To be clear, I’m not a throwback osteopath who’ll fight to the end to save “our” heritage and “our” traditions. I’ve enjoyed the education I’ve received, and with a few things being cut out, I think every MD student should be learning the same useful techniques and approaches to neuromusculoskeletal problems. Further, I do believe the AOA/ACGME merger is a great thing. I’ve never been a fan of tradition for tradition’s sake. I’ve always been a fan of hybridizing traditions for the betterment of all (i.e. more people receiving the minimum number of drugs if some form of manual therapy can fill the gap and actually fix the underlying problem). To keep this from our MD colleagues would only hurt our patient’s livers and kidneys in the name of “our” tradition.
The Merger, Osteopathic Unity and a Plea for Objectivity
If we wish to continue the momentum of well-deserved integration, I must ask that we stay as positive about osteopathic medicine as we do about pharmacological medicine. That is, be skeptical, but positive about what works. If you don’t know about a particular treatment’s efficacy, say so. Don’t claim knowledge that it doesn’t. Saying “I don’t know about that” is the objective, scientific thing to do, which is especially important coming from the people (like myself) who say we need more OMM research, and dismiss some forms of OMM on grounds that there’s “no data that it works.” Collecting negative data is easy—just scrape by in your OMM class, give poor quality treatments to a few patients, and then tell others that OMM doesn’t work, because for you, it doesn’t. This is one area where OMM differs seriously from drugs: efficacious use is operator-dependent.
So, if this applies to you also, let’s do our best to get over the rejection letters that seem to have semi-permanently colored too many of our glasses brown, because our vocal self-loathing could be holding all of us back (as evidenced by this junk Forbes blog post, which will make every DO’s skin crawl). Last I checked, we’ll all be physicians, and I’ll proudly carry DO after my name just as I would any that signified I were a physician (MBBS, MD, whatever). I urge you to move beyond those rejection letters like you did for all the DO schools you didn’t get into. In the near future we’re likely to assimilate even further with our MD colleagues, but the bizarre negativity of which I’ve written will only delay this and confuse the public about what we can offer (even if that is indeed solely standard Western medicine). Indeed, when we become more well-known is exactly the time that we need more unity, and that time is now. I don’t want to look back on my career and think that I should have capitalized even a few solid OMM techniques that I could have taught both my MD colleagues as well as my patients to help control their health care costs, and what’s most important, their discomfort.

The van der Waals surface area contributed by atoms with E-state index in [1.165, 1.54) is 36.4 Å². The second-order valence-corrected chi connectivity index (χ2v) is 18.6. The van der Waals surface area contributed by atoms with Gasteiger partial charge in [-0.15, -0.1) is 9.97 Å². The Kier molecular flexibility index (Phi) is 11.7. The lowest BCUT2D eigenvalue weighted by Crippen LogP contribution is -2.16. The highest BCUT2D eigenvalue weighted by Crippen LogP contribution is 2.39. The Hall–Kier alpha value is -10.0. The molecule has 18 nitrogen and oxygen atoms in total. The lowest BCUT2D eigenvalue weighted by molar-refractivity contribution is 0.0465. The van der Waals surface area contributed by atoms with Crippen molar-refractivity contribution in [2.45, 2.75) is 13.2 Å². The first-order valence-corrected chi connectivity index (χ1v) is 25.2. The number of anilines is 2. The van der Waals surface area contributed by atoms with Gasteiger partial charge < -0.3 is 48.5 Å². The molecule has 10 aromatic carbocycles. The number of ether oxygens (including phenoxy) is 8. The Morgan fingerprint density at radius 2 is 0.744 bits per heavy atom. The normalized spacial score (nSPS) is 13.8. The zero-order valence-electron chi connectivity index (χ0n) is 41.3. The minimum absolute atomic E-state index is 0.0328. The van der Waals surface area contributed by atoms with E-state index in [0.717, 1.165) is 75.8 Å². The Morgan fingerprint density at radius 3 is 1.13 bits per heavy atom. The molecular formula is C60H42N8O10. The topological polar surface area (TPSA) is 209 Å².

Author’s note: For a decade old, but still relevant and very interesting commentary on DOs, see another piece from the NEJM, The Paradox of Osteopathy.